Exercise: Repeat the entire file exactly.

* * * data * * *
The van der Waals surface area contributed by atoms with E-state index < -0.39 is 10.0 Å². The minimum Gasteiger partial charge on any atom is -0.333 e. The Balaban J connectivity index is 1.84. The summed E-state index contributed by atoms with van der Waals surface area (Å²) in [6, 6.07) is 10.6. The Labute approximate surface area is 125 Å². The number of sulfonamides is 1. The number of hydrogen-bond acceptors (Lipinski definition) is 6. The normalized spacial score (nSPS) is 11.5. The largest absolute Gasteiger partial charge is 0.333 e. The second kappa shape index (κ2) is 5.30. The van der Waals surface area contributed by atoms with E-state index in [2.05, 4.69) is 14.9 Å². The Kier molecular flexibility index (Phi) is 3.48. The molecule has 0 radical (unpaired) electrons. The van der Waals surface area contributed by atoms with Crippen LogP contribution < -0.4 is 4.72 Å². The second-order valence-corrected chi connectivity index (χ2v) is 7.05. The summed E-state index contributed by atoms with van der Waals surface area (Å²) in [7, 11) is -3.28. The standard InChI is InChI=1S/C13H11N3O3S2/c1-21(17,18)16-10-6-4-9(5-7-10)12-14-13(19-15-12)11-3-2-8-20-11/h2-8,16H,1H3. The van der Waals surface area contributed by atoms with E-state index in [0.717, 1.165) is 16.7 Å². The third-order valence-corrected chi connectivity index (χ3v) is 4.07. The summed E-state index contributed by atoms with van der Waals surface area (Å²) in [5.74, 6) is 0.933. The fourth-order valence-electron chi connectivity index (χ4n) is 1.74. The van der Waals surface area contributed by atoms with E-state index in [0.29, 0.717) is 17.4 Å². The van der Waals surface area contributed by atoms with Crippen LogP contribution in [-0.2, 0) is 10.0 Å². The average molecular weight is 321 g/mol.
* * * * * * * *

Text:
The van der Waals surface area contributed by atoms with E-state index < -0.39 is 10.0 Å². The minimum Gasteiger partial charge on any atom is -0.333 e. The Balaban J connectivity index is 1.84. The summed E-state index contributed by atoms with van der Waals surface area (Å²) in [6, 6.07) is 10.6. The Labute approximate surface area is 125 Å². The number of sulfonamides is 1. The number of hydrogen-bond acceptors (Lipinski definition) is 6. The normalized spacial score (nSPS) is 11.5. The largest absolute Gasteiger partial charge is 0.333 e. The second kappa shape index (κ2) is 5.30. The van der Waals surface area contributed by atoms with E-state index in [2.05, 4.69) is 14.9 Å². The Kier molecular flexibility index (Phi) is 3.48. The molecule has 0 radical (unpaired) electrons. The van der Waals surface area contributed by atoms with Crippen LogP contribution < -0.4 is 4.72 Å². The second-order valence-corrected chi connectivity index (χ2v) is 7.05. The summed E-state index contributed by atoms with van der Waals surface area (Å²) in [7, 11) is -3.28. The standard InChI is InChI=1S/C13H11N3O3S2/c1-21(17,18)16-10-6-4-9(5-7-10)12-14-13(19-15-12)11-3-2-8-20-11/h2-8,16H,1H3. The van der Waals surface area contributed by atoms with E-state index in [0.717, 1.165) is 16.7 Å². The third-order valence-corrected chi connectivity index (χ3v) is 4.07. The summed E-state index contributed by atoms with van der Waals surface area (Å²) in [5.74, 6) is 0.933. The fourth-order valence-electron chi connectivity index (χ4n) is 1.74. The van der Waals surface area contributed by atoms with E-state index in [0.29, 0.717) is 17.4 Å². The van der Waals surface area contributed by atoms with Crippen LogP contribution in [-0.2, 0) is 10.0 Å². The average molecular weight is 321 g/mol.